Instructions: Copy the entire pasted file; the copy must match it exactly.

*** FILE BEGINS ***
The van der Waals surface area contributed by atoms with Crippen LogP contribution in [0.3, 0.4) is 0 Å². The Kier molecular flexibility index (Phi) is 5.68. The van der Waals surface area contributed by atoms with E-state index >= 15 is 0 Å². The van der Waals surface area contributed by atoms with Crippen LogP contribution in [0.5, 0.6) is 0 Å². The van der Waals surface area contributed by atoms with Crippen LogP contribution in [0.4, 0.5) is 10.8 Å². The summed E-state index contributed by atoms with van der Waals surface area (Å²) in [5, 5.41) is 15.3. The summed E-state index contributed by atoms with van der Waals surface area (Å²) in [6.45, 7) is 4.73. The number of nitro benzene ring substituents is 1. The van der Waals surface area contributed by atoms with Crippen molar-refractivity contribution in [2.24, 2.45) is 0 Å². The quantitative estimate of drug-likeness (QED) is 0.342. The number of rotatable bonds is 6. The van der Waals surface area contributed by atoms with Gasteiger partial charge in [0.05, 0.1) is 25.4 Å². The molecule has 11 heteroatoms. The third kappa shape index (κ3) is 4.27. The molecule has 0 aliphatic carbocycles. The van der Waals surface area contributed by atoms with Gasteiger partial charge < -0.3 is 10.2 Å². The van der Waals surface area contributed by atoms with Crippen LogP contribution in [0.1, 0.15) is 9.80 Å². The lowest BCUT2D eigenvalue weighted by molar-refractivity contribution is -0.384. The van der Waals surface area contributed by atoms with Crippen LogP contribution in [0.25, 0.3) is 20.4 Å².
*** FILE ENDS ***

The van der Waals surface area contributed by atoms with Crippen LogP contribution in [0.3, 0.4) is 0 Å². The Kier molecular flexibility index (Phi) is 5.68. The van der Waals surface area contributed by atoms with E-state index >= 15 is 0 Å². The van der Waals surface area contributed by atoms with Crippen LogP contribution in [0.5, 0.6) is 0 Å². The van der Waals surface area contributed by atoms with Crippen LogP contribution in [0.4, 0.5) is 10.8 Å². The summed E-state index contributed by atoms with van der Waals surface area (Å²) in [5, 5.41) is 15.3. The summed E-state index contributed by atoms with van der Waals surface area (Å²) in [6.45, 7) is 4.73. The number of nitro benzene ring substituents is 1. The van der Waals surface area contributed by atoms with Crippen molar-refractivity contribution in [2.24, 2.45) is 0 Å². The quantitative estimate of drug-likeness (QED) is 0.342. The number of rotatable bonds is 6. The van der Waals surface area contributed by atoms with Gasteiger partial charge in [0.05, 0.1) is 25.4 Å². The molecule has 11 heteroatoms. The third kappa shape index (κ3) is 4.27. The molecule has 0 aliphatic carbocycles. The van der Waals surface area contributed by atoms with Gasteiger partial charge < -0.3 is 10.2 Å². The van der Waals surface area contributed by atoms with Crippen LogP contribution in [0.1, 0.15) is 9.80 Å². The lowest BCUT2D eigenvalue weighted by molar-refractivity contribution is -0.384. The van der Waals surface area contributed by atoms with Crippen LogP contribution in [0.25, 0.3) is 20.4 Å².